Bringing Russia into European system on basis of equality, respect will help end Ukraine war: Kissinger

Dr Henry Kissinger speaking over a virtual call at the Bloomberg New Economy Forum 2022 on Nov 15, 2022. ST PHOTO: FELINE LIM

SINGAPORE - Ending the war in Ukraine will involve both Russia and Ukraine being in a close relationship with Europe, Dr Henry Kissinger said on Tuesday.

This would mean rethinking the structure of Europe, and trying to bring Russia into the European system in the same way Germany was inducted after World War II, said the former United States secretary of state and national security adviser.

Speaking at the Bloomberg New Economy Forum in Singapore over video link, Dr Kissinger, 99, said that for there to be peace, Russia needs to be included in Europe on the basis of equality and mutual respect, and there has to be an end to “the institutional threats that have characterised Russia’s relationship to Europe”.

Moscow has for decades warned that Nato’s expansion into Eastern Europe would be met with serious resistance, as it threatens Russia’s security.

Dr Kissinger said this is one of three principles needed to end Russia’s war in Ukraine.

The other two are a decision by the key participants to end the conflict, and an agreement that Ukraine will emerge from the war as an independent country with substantially the same borders it had when the war began, protected by a close relationship with Europe.

Asked if this means Russian President Vladimir Putin has to go, Dr Kissinger said that for some people, Mr Putin is an obstacle to achieving peace. But if Mr Putin embraces these principles, the world should not focus only on overthrowing him, added the veteran US diplomat.

Asked by moderator and Bloomberg editor-in-chief John Micklethwait if Mr Putin was capable of doing this, given that he started the conflict, Dr Kissinger said the goals he outlined are difficult but attainable.

“The world now faces a big challenge of defining for itself what its objectives are, and not to be driven entirely or largely by the pressures of the moment,” he said.

The difficulties lie in the lack of a “conceptual dialogue” with Russia, which the US has with China, said Dr Kissinger.

On Monday in Bali, US President Joe Biden and Chinese President Xi Jinping met in person for the first time since Mr Biden took office. At the meeting, both leaders expressed the desire for their countries to work together to manage tensions and avoid conflicts.

The meeting has laid a basis and obligation for concrete discussions between the US and China on a variety of topics, Dr Kissinger told more than 500 leaders from the public and private sectors at the forum.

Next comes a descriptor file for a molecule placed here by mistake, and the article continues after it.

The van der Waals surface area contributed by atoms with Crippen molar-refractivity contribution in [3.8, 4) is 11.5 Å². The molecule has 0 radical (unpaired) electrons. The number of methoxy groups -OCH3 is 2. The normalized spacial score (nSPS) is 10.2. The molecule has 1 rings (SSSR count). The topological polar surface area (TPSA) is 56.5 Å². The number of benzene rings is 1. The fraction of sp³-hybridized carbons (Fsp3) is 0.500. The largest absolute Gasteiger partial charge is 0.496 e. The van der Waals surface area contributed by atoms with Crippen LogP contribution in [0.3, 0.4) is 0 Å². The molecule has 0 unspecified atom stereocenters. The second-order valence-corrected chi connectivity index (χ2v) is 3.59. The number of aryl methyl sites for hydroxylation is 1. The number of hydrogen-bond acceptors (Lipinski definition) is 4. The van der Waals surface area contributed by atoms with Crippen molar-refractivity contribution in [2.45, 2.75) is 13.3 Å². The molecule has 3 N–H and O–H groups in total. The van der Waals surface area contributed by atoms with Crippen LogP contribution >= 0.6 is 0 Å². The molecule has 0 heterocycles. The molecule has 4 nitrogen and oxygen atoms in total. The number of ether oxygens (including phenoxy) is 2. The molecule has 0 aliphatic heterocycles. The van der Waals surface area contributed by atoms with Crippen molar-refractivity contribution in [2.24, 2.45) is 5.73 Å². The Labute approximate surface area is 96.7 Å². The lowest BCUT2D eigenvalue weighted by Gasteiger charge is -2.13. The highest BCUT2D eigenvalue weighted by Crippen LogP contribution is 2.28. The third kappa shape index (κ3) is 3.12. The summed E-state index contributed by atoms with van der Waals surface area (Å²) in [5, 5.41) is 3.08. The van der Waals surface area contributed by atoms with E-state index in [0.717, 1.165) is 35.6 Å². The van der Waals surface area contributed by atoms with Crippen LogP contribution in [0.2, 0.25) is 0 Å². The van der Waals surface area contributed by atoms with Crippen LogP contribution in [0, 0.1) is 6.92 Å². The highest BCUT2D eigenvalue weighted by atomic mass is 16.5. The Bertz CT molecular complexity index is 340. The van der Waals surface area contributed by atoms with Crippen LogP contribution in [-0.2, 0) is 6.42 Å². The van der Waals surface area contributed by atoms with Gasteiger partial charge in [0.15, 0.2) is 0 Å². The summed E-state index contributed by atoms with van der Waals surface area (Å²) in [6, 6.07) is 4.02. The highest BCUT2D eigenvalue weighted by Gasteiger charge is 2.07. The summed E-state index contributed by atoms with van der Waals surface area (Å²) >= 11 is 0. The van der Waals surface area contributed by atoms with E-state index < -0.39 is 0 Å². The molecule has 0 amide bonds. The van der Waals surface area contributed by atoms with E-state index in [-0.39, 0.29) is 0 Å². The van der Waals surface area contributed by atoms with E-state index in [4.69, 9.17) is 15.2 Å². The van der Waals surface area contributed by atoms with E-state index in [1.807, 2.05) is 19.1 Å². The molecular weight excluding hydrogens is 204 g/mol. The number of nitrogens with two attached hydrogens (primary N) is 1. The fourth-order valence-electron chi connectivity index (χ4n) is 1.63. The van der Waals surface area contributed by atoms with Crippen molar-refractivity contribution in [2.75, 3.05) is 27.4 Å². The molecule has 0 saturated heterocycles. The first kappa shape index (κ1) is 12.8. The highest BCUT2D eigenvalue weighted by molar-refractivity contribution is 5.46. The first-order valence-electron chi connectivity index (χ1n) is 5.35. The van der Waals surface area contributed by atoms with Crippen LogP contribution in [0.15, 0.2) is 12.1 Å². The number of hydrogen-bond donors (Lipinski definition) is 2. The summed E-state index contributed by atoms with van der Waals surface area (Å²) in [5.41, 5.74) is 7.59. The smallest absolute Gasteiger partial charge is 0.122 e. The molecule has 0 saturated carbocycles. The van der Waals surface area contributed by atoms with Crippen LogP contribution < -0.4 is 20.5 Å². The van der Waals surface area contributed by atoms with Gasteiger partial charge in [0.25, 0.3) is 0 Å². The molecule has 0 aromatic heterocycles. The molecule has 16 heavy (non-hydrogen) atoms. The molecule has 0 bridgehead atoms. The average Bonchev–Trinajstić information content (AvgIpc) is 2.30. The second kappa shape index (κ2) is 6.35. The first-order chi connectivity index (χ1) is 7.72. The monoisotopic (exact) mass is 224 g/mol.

What has been identified for cooperation so far are climate change and the overall global economic situation, which are important and uncontroversial topics. He urged the two sides and other partners to, in the months ahead, focus on attempting to solve specific issues such as those involving the South China Sea.

The South China Sea remains a prickly issue among claimants such as the Philippines, Brunei, Indonesia, Malaysia, Taiwan and Vietnam, which challenge China’s expansive claims over the body of water.

Mr Micklethwait asked if South-east Asia would be the battlefield between China and the US. He noted that US House Speaker Nancy Pelosi’s visit to Taiwan in August was not seen as constructive by countries in the region. Her visit drew fierce criticism from China, which responded with a raft of military exercises.

Dr Kissinger said the countries of South-east Asia have achieved substantial economic progress and, for several like Singapore, stability as well. These countries do not want one country dominating the region and prefer dialogue rather than confrontation, he added.

When asked if the late Mr Lee Kuan Yew, who was friends with Dr Kissinger, would have been more worried by what is happening between the US and China or between the US and Russia today, Dr Kissinger said he believed Mr Lee would have been “dominantly worried” about a clash between the Americans and the Chinese.

“He believed that the safety of the peoples of Asia would be jeopardised if the two greatest nations – to one of which he belonged by culture and the other one he recognised and respected on the basis of (its) achievements – were to be contesting their special qualities,” he said.

Join ST's Telegram channel and get the latest breaking news delivered to you.